Ven. Fr Agnelo, Son of our Archdiocese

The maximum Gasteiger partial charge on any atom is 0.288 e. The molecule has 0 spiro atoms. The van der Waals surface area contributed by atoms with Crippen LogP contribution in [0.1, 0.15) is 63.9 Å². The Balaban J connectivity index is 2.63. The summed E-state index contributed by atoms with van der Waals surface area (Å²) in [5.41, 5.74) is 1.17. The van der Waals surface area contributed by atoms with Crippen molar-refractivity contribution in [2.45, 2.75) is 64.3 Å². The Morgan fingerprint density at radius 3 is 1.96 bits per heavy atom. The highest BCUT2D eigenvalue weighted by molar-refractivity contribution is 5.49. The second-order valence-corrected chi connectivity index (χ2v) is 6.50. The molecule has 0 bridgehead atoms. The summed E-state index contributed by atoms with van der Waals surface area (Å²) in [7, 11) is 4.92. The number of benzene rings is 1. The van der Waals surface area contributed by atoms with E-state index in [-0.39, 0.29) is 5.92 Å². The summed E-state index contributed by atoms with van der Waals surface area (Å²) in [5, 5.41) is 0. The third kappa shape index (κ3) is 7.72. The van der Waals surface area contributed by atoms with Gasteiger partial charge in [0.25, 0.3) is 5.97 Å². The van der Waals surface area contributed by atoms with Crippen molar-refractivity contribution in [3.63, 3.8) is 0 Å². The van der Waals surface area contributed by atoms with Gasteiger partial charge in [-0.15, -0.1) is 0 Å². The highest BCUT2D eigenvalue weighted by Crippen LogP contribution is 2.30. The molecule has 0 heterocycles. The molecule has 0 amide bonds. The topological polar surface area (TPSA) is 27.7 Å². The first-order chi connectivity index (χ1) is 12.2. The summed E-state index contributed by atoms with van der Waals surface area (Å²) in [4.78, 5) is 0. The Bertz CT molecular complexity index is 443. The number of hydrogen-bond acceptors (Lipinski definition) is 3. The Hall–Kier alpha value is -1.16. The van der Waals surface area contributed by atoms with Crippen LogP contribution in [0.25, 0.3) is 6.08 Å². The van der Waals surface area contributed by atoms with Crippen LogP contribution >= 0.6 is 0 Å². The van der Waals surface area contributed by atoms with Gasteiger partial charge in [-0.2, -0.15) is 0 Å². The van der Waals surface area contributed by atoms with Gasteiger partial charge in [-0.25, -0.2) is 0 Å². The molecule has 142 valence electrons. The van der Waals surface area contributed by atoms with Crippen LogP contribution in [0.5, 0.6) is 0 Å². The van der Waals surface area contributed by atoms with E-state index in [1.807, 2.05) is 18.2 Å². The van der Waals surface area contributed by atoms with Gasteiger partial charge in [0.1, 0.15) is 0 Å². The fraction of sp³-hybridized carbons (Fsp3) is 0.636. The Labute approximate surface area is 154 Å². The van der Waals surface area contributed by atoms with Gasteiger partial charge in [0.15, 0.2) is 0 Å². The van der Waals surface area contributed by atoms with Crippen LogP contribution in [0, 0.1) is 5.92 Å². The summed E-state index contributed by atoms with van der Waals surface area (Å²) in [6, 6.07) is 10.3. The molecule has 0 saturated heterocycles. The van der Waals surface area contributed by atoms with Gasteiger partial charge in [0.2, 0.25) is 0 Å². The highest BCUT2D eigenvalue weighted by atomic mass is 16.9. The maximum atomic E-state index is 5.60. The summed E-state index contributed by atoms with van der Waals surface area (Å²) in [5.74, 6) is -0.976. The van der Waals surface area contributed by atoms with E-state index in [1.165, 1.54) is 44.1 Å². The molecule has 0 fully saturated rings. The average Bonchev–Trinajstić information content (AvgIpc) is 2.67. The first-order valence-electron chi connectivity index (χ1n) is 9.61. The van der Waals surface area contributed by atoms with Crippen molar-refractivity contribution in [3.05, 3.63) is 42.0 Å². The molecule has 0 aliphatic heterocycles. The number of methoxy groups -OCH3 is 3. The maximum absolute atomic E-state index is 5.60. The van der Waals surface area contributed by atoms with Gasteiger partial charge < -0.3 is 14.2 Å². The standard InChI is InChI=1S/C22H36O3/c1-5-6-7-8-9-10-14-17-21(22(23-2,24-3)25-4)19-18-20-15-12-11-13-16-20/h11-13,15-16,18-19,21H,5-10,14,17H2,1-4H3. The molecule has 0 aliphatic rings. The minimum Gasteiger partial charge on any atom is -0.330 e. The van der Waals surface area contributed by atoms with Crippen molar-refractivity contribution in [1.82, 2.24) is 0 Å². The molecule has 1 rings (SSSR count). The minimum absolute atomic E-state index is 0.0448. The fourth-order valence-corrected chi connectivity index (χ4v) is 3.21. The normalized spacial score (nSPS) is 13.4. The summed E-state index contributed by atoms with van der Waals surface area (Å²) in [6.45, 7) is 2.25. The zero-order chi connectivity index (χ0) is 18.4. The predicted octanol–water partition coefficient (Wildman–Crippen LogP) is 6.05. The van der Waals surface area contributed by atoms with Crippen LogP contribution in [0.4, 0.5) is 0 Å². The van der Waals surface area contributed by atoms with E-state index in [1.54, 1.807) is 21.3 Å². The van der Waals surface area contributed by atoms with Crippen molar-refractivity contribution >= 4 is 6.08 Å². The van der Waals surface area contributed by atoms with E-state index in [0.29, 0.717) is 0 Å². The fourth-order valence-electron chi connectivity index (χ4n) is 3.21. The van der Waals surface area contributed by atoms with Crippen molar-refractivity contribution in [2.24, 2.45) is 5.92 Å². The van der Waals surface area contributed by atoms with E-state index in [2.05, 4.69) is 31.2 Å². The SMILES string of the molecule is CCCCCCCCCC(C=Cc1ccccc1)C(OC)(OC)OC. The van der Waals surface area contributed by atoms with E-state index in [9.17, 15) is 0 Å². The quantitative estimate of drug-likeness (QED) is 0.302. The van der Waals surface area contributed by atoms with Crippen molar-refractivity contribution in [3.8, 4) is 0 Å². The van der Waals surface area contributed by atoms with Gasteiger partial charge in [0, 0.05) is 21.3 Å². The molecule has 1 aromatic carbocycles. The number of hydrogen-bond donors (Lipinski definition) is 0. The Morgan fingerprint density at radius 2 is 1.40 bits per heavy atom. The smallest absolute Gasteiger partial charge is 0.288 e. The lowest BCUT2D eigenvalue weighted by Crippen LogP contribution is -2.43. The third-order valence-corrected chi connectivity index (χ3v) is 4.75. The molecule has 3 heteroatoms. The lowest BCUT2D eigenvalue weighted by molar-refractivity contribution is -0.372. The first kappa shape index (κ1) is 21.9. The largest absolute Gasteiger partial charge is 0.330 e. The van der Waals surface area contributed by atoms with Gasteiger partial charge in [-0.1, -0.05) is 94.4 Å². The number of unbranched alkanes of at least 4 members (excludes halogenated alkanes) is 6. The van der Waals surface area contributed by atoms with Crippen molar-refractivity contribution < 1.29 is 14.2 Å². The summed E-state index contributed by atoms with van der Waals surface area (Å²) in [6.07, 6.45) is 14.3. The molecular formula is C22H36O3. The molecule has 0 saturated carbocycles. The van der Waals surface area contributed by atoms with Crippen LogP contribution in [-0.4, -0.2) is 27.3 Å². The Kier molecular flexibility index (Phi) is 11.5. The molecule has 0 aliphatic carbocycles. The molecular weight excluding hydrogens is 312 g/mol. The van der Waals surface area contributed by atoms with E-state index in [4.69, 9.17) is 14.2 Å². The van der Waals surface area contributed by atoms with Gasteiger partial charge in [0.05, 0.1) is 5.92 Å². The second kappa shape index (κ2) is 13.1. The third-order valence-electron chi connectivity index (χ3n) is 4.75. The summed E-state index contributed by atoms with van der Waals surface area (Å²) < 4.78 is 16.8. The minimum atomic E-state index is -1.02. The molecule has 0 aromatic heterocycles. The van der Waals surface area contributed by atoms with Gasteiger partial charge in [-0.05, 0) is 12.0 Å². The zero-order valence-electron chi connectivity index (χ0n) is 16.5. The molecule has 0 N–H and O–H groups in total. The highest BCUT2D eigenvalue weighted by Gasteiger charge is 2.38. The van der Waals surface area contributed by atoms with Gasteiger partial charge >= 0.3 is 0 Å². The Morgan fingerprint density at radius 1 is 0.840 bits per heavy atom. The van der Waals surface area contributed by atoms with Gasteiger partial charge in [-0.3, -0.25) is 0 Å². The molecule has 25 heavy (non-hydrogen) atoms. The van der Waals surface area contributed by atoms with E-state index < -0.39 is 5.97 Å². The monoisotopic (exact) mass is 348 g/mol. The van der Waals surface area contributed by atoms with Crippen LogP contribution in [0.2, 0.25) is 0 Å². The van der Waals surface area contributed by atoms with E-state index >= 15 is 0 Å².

As a seed sprouts in a field under certain conditions, so also human beings grow in different places differently. We need conditions and opportunities for education. Our Goan personalities have been shining throughout the world. Some of them grew in the Goan soil, like Ven. Fr. Agnelo de Sousa. We shall briefly examine how Fr. Agnelo grew as a son of Goan Archdiocse. We are longing to see him on the altar as a source of inspiration for our youth. He grew in a good family, in a good parish, excelling in human and Christian maturity. His nature and nurture will shed light on the social, cultural and spiritual atmosphere of Goan society and ecclesial community of those times. His life: Born on January 21, 1869, in the ward of Ganv-vaddi of Anjuna, to Miguel Arcanjo Mariano de Sousa and Maria Sinforosa Perpetua Magalhaes, he was solemnly baptized with the name of Agnelo Gustavo Adolfo de Sousa, on February 13, 1869, by Fr. Joao Baptista de Sousa, Asst. Parish Priest of Anjuna, with the permission of the Vicar-in-charge, Fr. Valentin Constantino Fernandes. The name given to him, Agnelo (from the Latin term agnus, agnellus, “little lamb”) was tallying with his nature: he was gentle, peace-loving, humble, faithful to rules and regulations, obedient, lover of silence. The atmosphere of faith and love, in which Agnelo grew in the bosom of his family, instilled in him apostolic spirit. His mother would give catechetical instruction to the children of neighbourhood. Agnelo lost his father, when he was only eleven years old (on May 6, 1880), and his mother, two years later, on May 22, 1882. On her deathbed, his mother summoned her children round her and, pointing out to the picture of the Mother of Jesus, told them: “My darling children, I am about to leave you for good. From now onwards your true Mother is our Lady, to whom you should turn in all your needs.” Agnelo grew in his great devotion to the Virgin Mary. One of his uncles, Fr. Lazaro Fortunato Sousa, seeing his zeal in the catechism classes, prophesied: “Agnelo will one day be a virtuous Priest and a renowned preacher”. He was an angel of peace among his classmates. He completed his theological studies in the Patriarchal Seminary of Rachol, on March 22, 1893. The Portuguese Government forbade religious societies in Goa, but Agnelo ardently desired to join a Religious Order, and made up his mind to seek admission in the Society of Missionaries of St. Francis Xavier at Pilar. After being admitted as a candidate in the Society of Pilar on July 17, 1897 the feast day of Our Lady of Pilar, patroness of the Monastery and of the Society he was ordained Deacon on December 18, 1897, by the first Patriarch of the East Indies, Archbishop D. Antonio Sebastiao Valente (1882-1908), at the Convent of St. Monica, Old Goa, and five months later on May 22, 1898, he made his first profession as a member of Missionary Society of Pilar, in the presence of the Superior, Msgr. Lucio Vaz, the successor of Fr. Bento Martins, the Founder and first Superior of the Society in 1887. The same Dom Antonio Sebastiao Valente, at the Cathedral Se of Goa, ordained him a priest on September 24, 1899. He offered his First Eucharist at the Monastery of Pilar, in the presence of the Members of the Society, friends, relatives and people. His Priestly Ministry: Fr. Agnelo spent the first ten years of his priestly life, almost buried in the recesses of the Monastery at Pilar. Like a hermit, he lived in an atmosphere of faith and silence, and grew in the virtue of love. Soon after his perpetual profession, Fr. Agnelo was appointed Confessor of the students of the Seminary of Rachol on August 18, 1908. He resided in the church of Siroda, as an Assistant to fellow members of the Society of Pilar, to Fr. Jose Nicolau Sousa, and later to Fr. Possidio Gracias, who were successively Vicars of Siroda. By the Decree of December 10, 1909, Fr. Agnelo was appointed as Missionary Vicar of Kumta in North Canara (now in the diocese of Karwar), by the new Patriarch of Goa, Dom Matheus de Oliveira Xavier (1909-1929), and took charge of his post on January 6, 1910. He served the missionary parish of Kumta, for a short period of seven years, till May 21, 1917, when he was transferred to Sanvordem in Goa, as an Assistant to the Parish-Priest, Fr. Alcuino da Costa. As a shepherd, reared in the Goan 'susegad' milieu, Fr. Agnelo built a community of faith and a community of love. Fr. Agnelo was known as a saintly preacher throughout his priestly life through his sermons, retreats and missions. During his preaching ministry, from the year 1908 till 1927, he covered almost every parish of Goa. He became a “martyr to preaching” proclaiming the Word of God, even in his acute physical suffering, until he died. That was his last sermon on the day of Vespers of the Sacred Heart of Jesus - his greatest devotion in the Patriarchal Seminary of Rachol. He died at his post as a preacher. Through preaching he drew men and women to God, to his Son, to a renewed life. He would preach with unction, what would render his preaching effective. What was attracting others was that he had within his heart what he wished to share with others. His sermons were simple, like sparks of fire. He touched the hearts of the people. He preached what he lived. He would pray before the Blessed Sacrament or lean on his bed with the Cross in his hands as a preparation for his sermons and spiritual talks. Prayer would give him courage to preach the “crucified love” (cf. 1 Cor 2:2; cf. Ga 6:14) His voice in the pulpit was like the roar of a lion (particularly when preaching on Death and Final Judgement), by contrast with the gentleness and humaneness, like a lamb (“Angellus” that he was), in the confessional, as he himself explained it: “We are fishermen in the pulpit we splash the waters in order to drive the fish into the net; when in the confessional, we gather them”. He was devoted to the Eucharist, to the Sacred Heart of Jesus, to Mary, Mother of Sorrows, and to the Guardian Angel. While he was serving as an Assistant to the Parish-priest of the Mission of Sanvordem, he was invited by the Rector, Msgr. Ganganelli da Piedade Rebelo, to be the Spiritual Director at Rachol Seminary. His appointment as Spiritual Director of the Seminary was confirmed by the Patriarch of Goa, Dom Matheus de Oliveira Xavier, and appointed also Director of the Apostleship of Prayer in the same Seminary, where he served till the end. His Character: Fr. Agnelo was a “model” in his times, depending on his temperament and mentality. There was a consensus in assessing him as “humble, prayerful, self-denying and saintly”. He was a father, teacher, friend and guide to the seminarians, entrusted to his paternal care, to whose training he devoted himself wholeheartedly. They would hang on to his lips, without getting tired of listening to him, since he was clear, sincere, convinced of what he was saying. The road to perfection for the seminarians was, according to him, to be enamoured of their duties as students and as priest-to-be. “As seminarians, so will the priests be”. He was devoted to the Sacred Heart and would say: “We have to burn ourselves somewhere, either in this world with love of the Sacred Heart of Jesus or in the next life in hell”. He would inculcate in them love for the Apostleship of Prayer, as an efficacious means of “winning souls of God”. He would walk through the Seminary corridors, with downcast eyes, with hands in the pocket, praying the Rosary. Very few readers will know that Fr. Agnelo was smoking “beedi” (canudo, Indian cigarette), which he was jocularly saying that it was his “vice”. Fr. Agnelo impressed one and all as being “gripped by God”, leading the students by the force of his example. He would inspire and influence in a charming way all those who came in contact with him. He would console the seminarians and render stability to their priestly vocation, as well as encourage those who would like to embrace the religious life. Fr. Agnelo would be concerned, not only with the “spiritual” life of the seminarians, but also with their holistic well-being, including their material wants. He would help them even financially, chiefly those coming from less privileged families. He lived as an example and died a good death, which was the “apotheosis of his saintly life”. His Death: While he was preaching the Novena of the Sacred Heart, having reached the last day, at Vespers of the Feast, on November 19, 1927, Fr. Agnelo could not continue to preach, ended it earlier, knelt in the pulpit for a final thanksgiving prayer, lost balance, was borne away in a helpless, but conscious state. Laid on a bench in the corridor of the church at his request, Fr. Agnelo received with folded hands the benediction of the Blessed Sacrament. He had suffered a cerebral thrombosis with paralysis of the left arm and leg. While the seminary physician, Dr. Joao Filipe Figueiredo, was urgently summoned and medical treatment at once imparted, the Sacrament of Anointing of the Sick was given by Fr. Bruno de Menezes, Professor of Liturgy and Gregorian Chant. He received from him also the Holy Viaticum and then lapsed into a coma. On the day of the Feast of the Sacred Heart, at 5 a.m. on November 20, 1927, he breath his last. Seminarians were near his bed, two by two, trying their best to attend to him throughout the night. One could hear everyone saying: “He was a saint; a saint has died!” He was regarded as “illuminated”. Everyone would agree with the Parish-priest of Rachol, Fr. Manuel Albuquerque, who after the last rites, exclaimed: “I have just laid a saint to rest”. Conclusion: Fr. Agnelo is radiating a powerful message of faith and love, which he imbibed in his family and seminary formation. Simple, humble, unassuming, austere by nature, obedient to the Superiors, not photogenic, never hitting the headlines nor facing the floodlights, he had stubborn courage of his convictions in action. Let us walk in his steps without losing our own individuality, but by incarnating the Gospel values, which our Venerable Agnelo imbibed from the family, Goan milieu, Goan Archdiocese, lived and proclaimed: faith and love.